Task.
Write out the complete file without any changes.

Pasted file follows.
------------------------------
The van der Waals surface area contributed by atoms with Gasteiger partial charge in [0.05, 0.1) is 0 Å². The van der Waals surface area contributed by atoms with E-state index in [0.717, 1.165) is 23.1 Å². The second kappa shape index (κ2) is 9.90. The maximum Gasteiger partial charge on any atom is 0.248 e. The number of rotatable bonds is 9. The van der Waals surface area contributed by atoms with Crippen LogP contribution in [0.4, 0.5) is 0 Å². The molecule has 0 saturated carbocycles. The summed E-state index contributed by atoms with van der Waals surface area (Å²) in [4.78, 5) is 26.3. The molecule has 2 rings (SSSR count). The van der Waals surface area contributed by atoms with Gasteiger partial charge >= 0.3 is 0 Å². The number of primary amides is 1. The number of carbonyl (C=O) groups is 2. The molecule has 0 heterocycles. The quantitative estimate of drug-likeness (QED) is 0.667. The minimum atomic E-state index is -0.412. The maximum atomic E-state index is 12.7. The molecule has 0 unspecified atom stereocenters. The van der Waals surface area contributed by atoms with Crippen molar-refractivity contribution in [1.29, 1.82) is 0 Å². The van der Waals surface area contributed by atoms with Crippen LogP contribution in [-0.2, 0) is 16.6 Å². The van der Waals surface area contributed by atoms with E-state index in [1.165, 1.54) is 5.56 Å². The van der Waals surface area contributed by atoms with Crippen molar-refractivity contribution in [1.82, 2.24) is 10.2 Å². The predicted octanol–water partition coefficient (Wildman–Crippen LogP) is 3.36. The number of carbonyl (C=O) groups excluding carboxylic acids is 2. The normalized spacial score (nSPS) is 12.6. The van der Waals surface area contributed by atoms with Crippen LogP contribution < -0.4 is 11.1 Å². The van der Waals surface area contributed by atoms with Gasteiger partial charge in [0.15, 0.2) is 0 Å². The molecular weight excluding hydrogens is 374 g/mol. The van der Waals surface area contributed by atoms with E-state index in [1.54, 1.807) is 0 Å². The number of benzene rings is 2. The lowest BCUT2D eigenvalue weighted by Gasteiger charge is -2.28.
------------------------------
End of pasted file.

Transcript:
The van der Waals surface area contributed by atoms with Gasteiger partial charge in [0.05, 0.1) is 0 Å². The van der Waals surface area contributed by atoms with E-state index in [0.717, 1.165) is 23.1 Å². The second kappa shape index (κ2) is 9.90. The maximum Gasteiger partial charge on any atom is 0.248 e. The number of rotatable bonds is 9. The van der Waals surface area contributed by atoms with Crippen LogP contribution in [0.4, 0.5) is 0 Å². The molecule has 0 saturated carbocycles. The summed E-state index contributed by atoms with van der Waals surface area (Å²) in [4.78, 5) is 26.3. The molecule has 2 rings (SSSR count). The van der Waals surface area contributed by atoms with Gasteiger partial charge >= 0.3 is 0 Å². The number of primary amides is 1. The number of carbonyl (C=O) groups is 2. The molecule has 0 heterocycles. The quantitative estimate of drug-likeness (QED) is 0.667. The minimum atomic E-state index is -0.412. The maximum atomic E-state index is 12.7. The molecule has 0 unspecified atom stereocenters. The van der Waals surface area contributed by atoms with Crippen molar-refractivity contribution in [1.29, 1.82) is 0 Å². The van der Waals surface area contributed by atoms with Crippen LogP contribution in [-0.2, 0) is 16.6 Å². The van der Waals surface area contributed by atoms with E-state index in [1.165, 1.54) is 5.56 Å². The van der Waals surface area contributed by atoms with Crippen molar-refractivity contribution in [1.82, 2.24) is 10.2 Å². The predicted octanol–water partition coefficient (Wildman–Crippen LogP) is 3.36. The number of carbonyl (C=O) groups excluding carboxylic acids is 2. The normalized spacial score (nSPS) is 12.6. The van der Waals surface area contributed by atoms with Crippen LogP contribution < -0.4 is 11.1 Å². The van der Waals surface area contributed by atoms with Gasteiger partial charge in [0.15, 0.2) is 0 Å². The molecular weight excluding hydrogens is 374 g/mol. The van der Waals surface area contributed by atoms with E-state index in [1.54, 1.807) is 0 Å². The number of benzene rings is 2. The lowest BCUT2D eigenvalue weighted by Gasteiger charge is -2.28.